Not even 20 pages into Krista Bremer's new book, My Accidental Jihad (Algonquin Books, $24.95), she falls in love with a Libyan immigrant named Ismail. It's a new kind of love for Bremer, the kind that results, apparently, in the slow torture and murder of metaphors: "He was like a deep pool into which I dove without a second thought, not realizing how thirsty I had been," Bremer writes, apparently unsure if she's in the pool to drink or swim or drown.
This is an inauspicious beginning to a memoir about a relationship, and the writing doesn't improve. Bremer loves to accentuate differences, pointing out that Ismail's "foreignness clung to him as persistently as the pungent spices that lingered in his clothes." She notes that the writing in his Arabic books "looked so much to me like a child's pretend game of writing." Even giving her the benefit of the doubt, these observations are painfully obvious and condescending.
At its best, Jihad is a straightforward account of a white American woman's culture clashes with a Muslim man from Libya. Bremer relates some heartbreaking stories, as with Ismail's mother's refrain, "If only I had the tiniest bit of education... I would have been unstoppable." The many observations that aren't overwritten are raw and real. But Bremer falls down when writing about spirituality in the latter half of the book. "My god was a flamboyant and fickle friend with a biting wit who liked a good party," she writes. Maybe she's an adherent of Truman Capoteism? It doesn't get much deeper than that, and finally her struggle is summed up as a bad patch of gardening:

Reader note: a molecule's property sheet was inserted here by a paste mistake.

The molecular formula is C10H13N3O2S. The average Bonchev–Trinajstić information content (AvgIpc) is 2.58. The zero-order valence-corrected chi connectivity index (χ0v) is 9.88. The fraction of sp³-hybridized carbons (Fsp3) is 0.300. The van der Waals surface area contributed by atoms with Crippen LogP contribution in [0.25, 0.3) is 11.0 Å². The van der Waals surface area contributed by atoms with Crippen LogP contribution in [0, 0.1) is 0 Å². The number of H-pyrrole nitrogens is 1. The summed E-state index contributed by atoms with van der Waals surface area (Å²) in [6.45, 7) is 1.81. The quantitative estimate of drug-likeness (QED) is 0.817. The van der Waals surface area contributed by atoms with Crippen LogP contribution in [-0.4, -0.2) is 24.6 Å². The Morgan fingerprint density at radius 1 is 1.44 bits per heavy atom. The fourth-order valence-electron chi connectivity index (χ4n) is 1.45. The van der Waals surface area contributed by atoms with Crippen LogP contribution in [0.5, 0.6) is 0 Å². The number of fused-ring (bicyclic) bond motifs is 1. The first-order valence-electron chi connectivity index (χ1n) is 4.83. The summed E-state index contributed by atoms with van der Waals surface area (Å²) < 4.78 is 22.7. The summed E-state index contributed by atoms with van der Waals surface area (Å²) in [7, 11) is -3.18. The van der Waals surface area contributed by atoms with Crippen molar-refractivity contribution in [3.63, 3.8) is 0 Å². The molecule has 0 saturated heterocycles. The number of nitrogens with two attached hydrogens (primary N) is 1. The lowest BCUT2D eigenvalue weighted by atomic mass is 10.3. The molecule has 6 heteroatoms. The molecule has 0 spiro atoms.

Hacking away at the faded aftermath of a bygone season, I thought, This is my life, a tangle of half-dead relationships and routines, diminishing pleasures, faded habits, and brittle assumptions. I felt myself fading, felt the enervation of sustaining half-dead branches of myself. And yet I'd been afraid to cut it away, to confront the emptiness...
That emptiness largely remains unchallenged.
Bremer could learn a thing or two on the topic of spiritual writing from Barbara Ehrenreich, whose new Living with a Wild God (Twelve, $26) is partly a memoir and partly a meditation on spirituality.